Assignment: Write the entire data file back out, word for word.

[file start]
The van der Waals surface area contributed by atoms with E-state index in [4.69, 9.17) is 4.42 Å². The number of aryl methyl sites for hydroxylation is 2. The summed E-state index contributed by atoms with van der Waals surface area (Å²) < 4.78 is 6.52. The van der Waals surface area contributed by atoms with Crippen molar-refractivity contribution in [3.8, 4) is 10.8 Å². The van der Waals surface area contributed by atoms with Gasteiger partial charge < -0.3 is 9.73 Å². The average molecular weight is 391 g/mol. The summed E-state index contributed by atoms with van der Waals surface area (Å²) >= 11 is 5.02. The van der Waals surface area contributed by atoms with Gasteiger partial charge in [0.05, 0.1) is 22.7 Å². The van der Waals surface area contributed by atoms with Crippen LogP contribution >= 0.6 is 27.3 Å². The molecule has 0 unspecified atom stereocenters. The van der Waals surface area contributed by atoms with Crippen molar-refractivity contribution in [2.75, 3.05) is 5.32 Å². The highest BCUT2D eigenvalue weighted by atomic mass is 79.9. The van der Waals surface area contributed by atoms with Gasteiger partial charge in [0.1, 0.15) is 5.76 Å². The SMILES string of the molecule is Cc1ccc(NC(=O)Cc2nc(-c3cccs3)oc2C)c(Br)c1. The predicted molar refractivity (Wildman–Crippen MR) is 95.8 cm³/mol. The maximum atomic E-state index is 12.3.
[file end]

The van der Waals surface area contributed by atoms with E-state index in [4.69, 9.17) is 4.42 Å². The number of aryl methyl sites for hydroxylation is 2. The summed E-state index contributed by atoms with van der Waals surface area (Å²) < 4.78 is 6.52. The van der Waals surface area contributed by atoms with Crippen molar-refractivity contribution in [3.8, 4) is 10.8 Å². The van der Waals surface area contributed by atoms with Gasteiger partial charge < -0.3 is 9.73 Å². The average molecular weight is 391 g/mol. The summed E-state index contributed by atoms with van der Waals surface area (Å²) >= 11 is 5.02. The van der Waals surface area contributed by atoms with Gasteiger partial charge in [0.05, 0.1) is 22.7 Å². The van der Waals surface area contributed by atoms with Crippen LogP contribution >= 0.6 is 27.3 Å². The molecule has 0 unspecified atom stereocenters. The van der Waals surface area contributed by atoms with Crippen molar-refractivity contribution in [2.75, 3.05) is 5.32 Å². The highest BCUT2D eigenvalue weighted by atomic mass is 79.9. The van der Waals surface area contributed by atoms with Gasteiger partial charge in [0.1, 0.15) is 5.76 Å². The SMILES string of the molecule is Cc1ccc(NC(=O)Cc2nc(-c3cccs3)oc2C)c(Br)c1. The predicted molar refractivity (Wildman–Crippen MR) is 95.8 cm³/mol. The maximum atomic E-state index is 12.3.